concerning the administration have been destroyed under the impression they were no longer of any use. It is claimed that the net estate was worth only $ 35,000, but there is other evidence that it was worth considerably more. It is contended that the settlement was in fraud of creditors, and that the bankrupt has an interest in the Gem Products Sales Company out of which comes his weekly stipend. The petitioner claims these alleged assets plus the bankrupt's interest in his residence as part of the estate of bankruptcy.
The certificate of the Referee and his order show that suit against parties other than the bankrupt was disallowed on the ground that they were not within the jurisdiction of the Bankruptcy Court. We believe he has misconceived the proposition involved herein; it is not jurisdictional. That is a technicality which might develop later, but the issue for determination now is when may a creditor require a trustee to bring suit to recover assets of the estate.
The duties of a trustee are prescribed by the Bankruptcy Act and include the institution of proceedings when necessary to collect assets of the debtor, but he should not burden the estate with costs and expenses unless there be probable cause at least for believing a right of action exists. In re Meadows, Williams & Co., D.C., 181 F. 911. If a creditor is aware of the existence of property belonging to a bankrupt's estate he should inform the trustee of all he knows on the subject and request him to proceed by suit if necessary to recover it, and if he declines a petition to the court of original jurisdiction would, if a proper case were made, compel him to proceed. Trimble v. Woodhead, 102 U.S. 647, 26 L. Ed. 290. When the trustee is directed to sue he should be indemnified against the costs of litigation. Casey v. Baker, D.C., 212 F. 247; In re Bailey, D.C., 151 F. 953. On the other hand, it is held that the creditor may sue when the trustee refuses to act, provided it is maintained in the name of the trustee and by order of court. Gochenour v, George & Francis Ball Foundation, D.C., 35 F.Supp. 508.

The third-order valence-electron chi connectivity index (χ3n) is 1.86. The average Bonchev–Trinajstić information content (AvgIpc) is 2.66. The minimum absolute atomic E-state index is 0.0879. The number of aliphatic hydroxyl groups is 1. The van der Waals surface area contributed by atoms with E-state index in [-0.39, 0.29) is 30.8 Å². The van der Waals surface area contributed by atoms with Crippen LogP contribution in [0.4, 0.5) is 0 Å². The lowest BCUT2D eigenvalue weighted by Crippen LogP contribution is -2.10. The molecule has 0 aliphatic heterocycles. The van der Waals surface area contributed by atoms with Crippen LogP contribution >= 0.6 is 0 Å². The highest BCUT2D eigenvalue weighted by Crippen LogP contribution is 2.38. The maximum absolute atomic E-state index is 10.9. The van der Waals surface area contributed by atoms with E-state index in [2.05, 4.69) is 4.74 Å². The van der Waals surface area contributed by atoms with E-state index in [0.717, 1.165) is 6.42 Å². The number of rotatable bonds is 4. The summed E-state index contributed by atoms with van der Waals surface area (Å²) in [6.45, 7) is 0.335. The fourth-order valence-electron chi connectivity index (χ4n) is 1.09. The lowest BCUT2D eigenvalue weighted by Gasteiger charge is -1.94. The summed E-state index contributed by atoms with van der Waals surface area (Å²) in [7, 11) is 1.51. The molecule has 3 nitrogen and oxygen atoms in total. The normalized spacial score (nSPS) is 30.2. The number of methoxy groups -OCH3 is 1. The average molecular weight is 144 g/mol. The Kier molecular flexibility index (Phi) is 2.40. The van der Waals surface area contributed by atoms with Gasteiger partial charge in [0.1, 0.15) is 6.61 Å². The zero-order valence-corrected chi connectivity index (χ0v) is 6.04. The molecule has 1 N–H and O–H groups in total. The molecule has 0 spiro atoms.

If it were apparent on the face of the record that no cause of action exists the court, of course, would decline to authorize suit. That vast number of cases, however, will fall without this category. We should not predetermine questionable cases and close the door to the determination of rights, particularly since the proposed defendants may defend on the merits at trial, and the risk of costs are upon the creditor.
In this case there is not convincing evidence that the trustee will be successful but there is a color of an action asserted. It is not for this court now to adjudicate the merits of the contemplated action. Therefore we remand this matter to the Referee to hear the parties upon the amount and form of indemnification whereupon the applying creditors may bring their action in the name of the trustee.
An order should be taken in conformity herewith.
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